Chris and Keri’s Blog

Just another WordPress weblog

Internet Tower

by chris - September 24th, 2008.
Filed under: Uncategorized.

When we bought our new place we knew we’d probably have to get wireless Internet as there is no cable or DSL here - too far from town. However I didn’t fully think this through and didn’t consider the fact that our house is surrounded by huge trees. Of course trees block wireless signal, so after some persuading I convinced Keri that the logical thing to do was to build a radio tower. I’ve always wanted a radio tower (what ham radio operator hasn’t?) and this was the perfect reason. I found someone selling 4 towers on craigslist, one that would be suitable for my needs and the other to resell to offset the cost. To summarize the tower building process, it ended up being a lot more work and a lot more expensive than we initially thought, but we’re finally done and enjoying our highspeed Internet service our here in the boonies. I’ll attach some photos below that we took throughout the process. All of the photos (many) can be found in the photo gallery.

Tower Foundation Caption Goes Here!!!

Tower foundation form about half full of concrete showing rebar cage and three 1"x30" anchor bolts.

The tower foundation was 5′9″x5′9″ and 4 feet deep, about 5 cubic yards of concrete. Due to site access problems and cost we mixed the concrete ourselves in a rented mixer using sand from the hole and gravel we already had on site. I would never mix this much cement by hand again, it took about 10 hours of grueling work.

Tower Winch Mechanism Caption

Me standing by tower winch pole. The cable in the foreground runs to the tower, in the back you can see the guy cable running to the anchor. Our house and driveway is in the background.

I decided rather then try to climb the tower to assemble it and work on it I would construct it as a tilt-over tower so it could be assembled and serviced from the ground. This added some cost and the complexity of the winch pole system. It lifts the tower using 1/4″ galvanized aircraft cable, the lifting load is about 1500 lbs which decreases as the tower gets closer to vertical.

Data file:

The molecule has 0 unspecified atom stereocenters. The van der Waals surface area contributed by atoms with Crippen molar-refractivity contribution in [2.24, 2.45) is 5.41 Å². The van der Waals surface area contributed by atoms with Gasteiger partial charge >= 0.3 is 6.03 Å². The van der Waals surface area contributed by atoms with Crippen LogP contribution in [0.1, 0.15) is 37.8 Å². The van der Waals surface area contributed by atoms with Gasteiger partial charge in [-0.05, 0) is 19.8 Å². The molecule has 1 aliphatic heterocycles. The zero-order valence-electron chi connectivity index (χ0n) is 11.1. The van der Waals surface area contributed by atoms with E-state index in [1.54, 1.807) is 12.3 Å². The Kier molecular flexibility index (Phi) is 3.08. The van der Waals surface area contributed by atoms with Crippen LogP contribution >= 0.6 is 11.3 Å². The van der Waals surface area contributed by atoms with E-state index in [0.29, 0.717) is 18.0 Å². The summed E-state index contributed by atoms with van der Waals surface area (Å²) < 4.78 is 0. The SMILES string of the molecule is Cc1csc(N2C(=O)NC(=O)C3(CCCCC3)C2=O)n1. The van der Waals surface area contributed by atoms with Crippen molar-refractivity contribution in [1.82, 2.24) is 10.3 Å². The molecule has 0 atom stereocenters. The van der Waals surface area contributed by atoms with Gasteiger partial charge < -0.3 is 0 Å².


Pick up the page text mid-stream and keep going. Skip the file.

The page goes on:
The finished tower foundation and fully assembled Rohn HBX-56 tower on the ground. There was already a small clearing in the woods here, I only had to take down one 49 year old 20" DBH white pine and one smaller beech tree to make room for the tower.

I actually bought two of these Rohn BX towers, and used pieces from both to make up an HBX-56 foot tower. This is a self-supporting tower so there are no guy wires to support it, hence the need for the massive foundation. I initially put up the tower with a 10 foot mast and placed an orange 5-gal bucket on it so we could see the top more easily through the trees. We were all kind of disappointed that the 56+10 foot tower didn’t appear to really be tall enough.


Lifting the tower with 30-foot mast and radio equipment installed. Yes the mast really flexes that much under its own weight, once it is upright it remains straight and only sways slightly in the wind. Luckily the antenna is not sensitive enough to aiming that the wind sway will disturb service.

I ended up lengthening the mast an additional 20 feet, using one section of 1.5″ rigid electrical conduit for the lower section and 2 sections of 1.5″ EMT conduit for the upper two. The mast is not ideal but was much easier than trying to adapt more tower sections to the tower. This gives me a total height of about 80 feet. I have a good stable link to the Wireless Internet Service Provider’s tower about 2.5 miles away but my speeds are somewhat less than expected, so I think I may try to get another 10-15 feet out of the tower somehow.

900-926 MHz 9dBi gain yagi antenna

900 MHz 9dBi gain yagi antenna

Alvarion SU1 Radio and Power over Ethernet adapter

Alvarion SU1 Radio and Power over Ethernet adapter

I’m currently about 600-700kbps and I should be able to get over 1000 according to the WISP. The WISP uses Alvarion radios on 900MHz ISM band and I’m using a 9dBi Yagi antenna to get as much of a boost as I can. The radio itself is actually installed on the tower in a weatherproof enclosure and cat5 Ethernet cable is run into the house to a standard wireless router. The WISP is currently deploying a new wireless network in the area using WiMax radios, a newer, faster technology. Their closest WiMax tower is much farther away, about 15 miles, but the WISP guy said they’d be willing to give me a radio to try out if we’re interested. If our tower is tall enough, we might be able to get the WiMax signal which is about a 6Mbps service. So that might be an upcoming project.

And thus, we are online!

Comments are closed.